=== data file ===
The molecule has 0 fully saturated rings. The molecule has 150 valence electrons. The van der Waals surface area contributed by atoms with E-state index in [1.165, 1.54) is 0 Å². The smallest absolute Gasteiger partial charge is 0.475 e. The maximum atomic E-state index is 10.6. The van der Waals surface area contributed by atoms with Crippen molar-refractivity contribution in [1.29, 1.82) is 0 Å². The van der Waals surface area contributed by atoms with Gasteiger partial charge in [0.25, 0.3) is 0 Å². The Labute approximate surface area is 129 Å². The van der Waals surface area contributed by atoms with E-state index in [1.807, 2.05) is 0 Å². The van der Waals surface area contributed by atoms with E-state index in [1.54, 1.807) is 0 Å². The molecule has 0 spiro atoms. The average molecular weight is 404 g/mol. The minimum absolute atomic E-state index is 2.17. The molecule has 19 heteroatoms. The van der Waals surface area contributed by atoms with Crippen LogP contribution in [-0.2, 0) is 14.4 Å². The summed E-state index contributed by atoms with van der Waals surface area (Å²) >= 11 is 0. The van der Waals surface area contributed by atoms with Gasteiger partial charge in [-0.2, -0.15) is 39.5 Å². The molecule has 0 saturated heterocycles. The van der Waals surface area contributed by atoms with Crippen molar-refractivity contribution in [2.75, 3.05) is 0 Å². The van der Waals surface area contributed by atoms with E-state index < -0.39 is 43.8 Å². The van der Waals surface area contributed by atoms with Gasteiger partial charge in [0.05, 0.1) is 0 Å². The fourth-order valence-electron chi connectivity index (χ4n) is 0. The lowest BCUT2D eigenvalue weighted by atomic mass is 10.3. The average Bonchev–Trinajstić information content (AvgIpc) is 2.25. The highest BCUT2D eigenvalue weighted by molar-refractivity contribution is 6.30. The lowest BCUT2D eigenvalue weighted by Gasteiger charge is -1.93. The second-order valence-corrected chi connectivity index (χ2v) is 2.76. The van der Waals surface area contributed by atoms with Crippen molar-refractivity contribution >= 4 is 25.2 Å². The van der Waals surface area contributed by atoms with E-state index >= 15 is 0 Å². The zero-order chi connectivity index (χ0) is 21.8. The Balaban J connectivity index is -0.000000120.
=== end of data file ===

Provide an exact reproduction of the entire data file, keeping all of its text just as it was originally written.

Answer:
The molecule has 0 fully saturated rings. The molecule has 150 valence electrons. The van der Waals surface area contributed by atoms with E-state index in [1.165, 1.54) is 0 Å². The smallest absolute Gasteiger partial charge is 0.475 e. The maximum atomic E-state index is 10.6. The van der Waals surface area contributed by atoms with Crippen molar-refractivity contribution in [1.29, 1.82) is 0 Å². The van der Waals surface area contributed by atoms with Gasteiger partial charge in [0.25, 0.3) is 0 Å². The Labute approximate surface area is 129 Å². The van der Waals surface area contributed by atoms with E-state index in [1.807, 2.05) is 0 Å². The van der Waals surface area contributed by atoms with E-state index in [1.54, 1.807) is 0 Å². The molecule has 0 spiro atoms. The average molecular weight is 404 g/mol. The minimum absolute atomic E-state index is 2.17. The molecule has 19 heteroatoms. The van der Waals surface area contributed by atoms with Crippen LogP contribution in [-0.2, 0) is 14.4 Å². The summed E-state index contributed by atoms with van der Waals surface area (Å²) >= 11 is 0. The van der Waals surface area contributed by atoms with Gasteiger partial charge in [-0.2, -0.15) is 39.5 Å². The molecule has 0 saturated heterocycles. The van der Waals surface area contributed by atoms with Crippen molar-refractivity contribution in [2.75, 3.05) is 0 Å². The van der Waals surface area contributed by atoms with E-state index < -0.39 is 43.8 Å². The van der Waals surface area contributed by atoms with Gasteiger partial charge in [0.05, 0.1) is 0 Å². The fourth-order valence-electron chi connectivity index (χ4n) is 0. The lowest BCUT2D eigenvalue weighted by atomic mass is 10.3. The average Bonchev–Trinajstić information content (AvgIpc) is 2.25. The highest BCUT2D eigenvalue weighted by molar-refractivity contribution is 6.30. The lowest BCUT2D eigenvalue weighted by Gasteiger charge is -1.93. The second-order valence-corrected chi connectivity index (χ2v) is 2.76. The van der Waals surface area contributed by atoms with Crippen molar-refractivity contribution >= 4 is 25.2 Å². The van der Waals surface area contributed by atoms with E-state index >= 15 is 0 Å². The zero-order chi connectivity index (χ0) is 21.8. The Balaban J connectivity index is -0.000000120.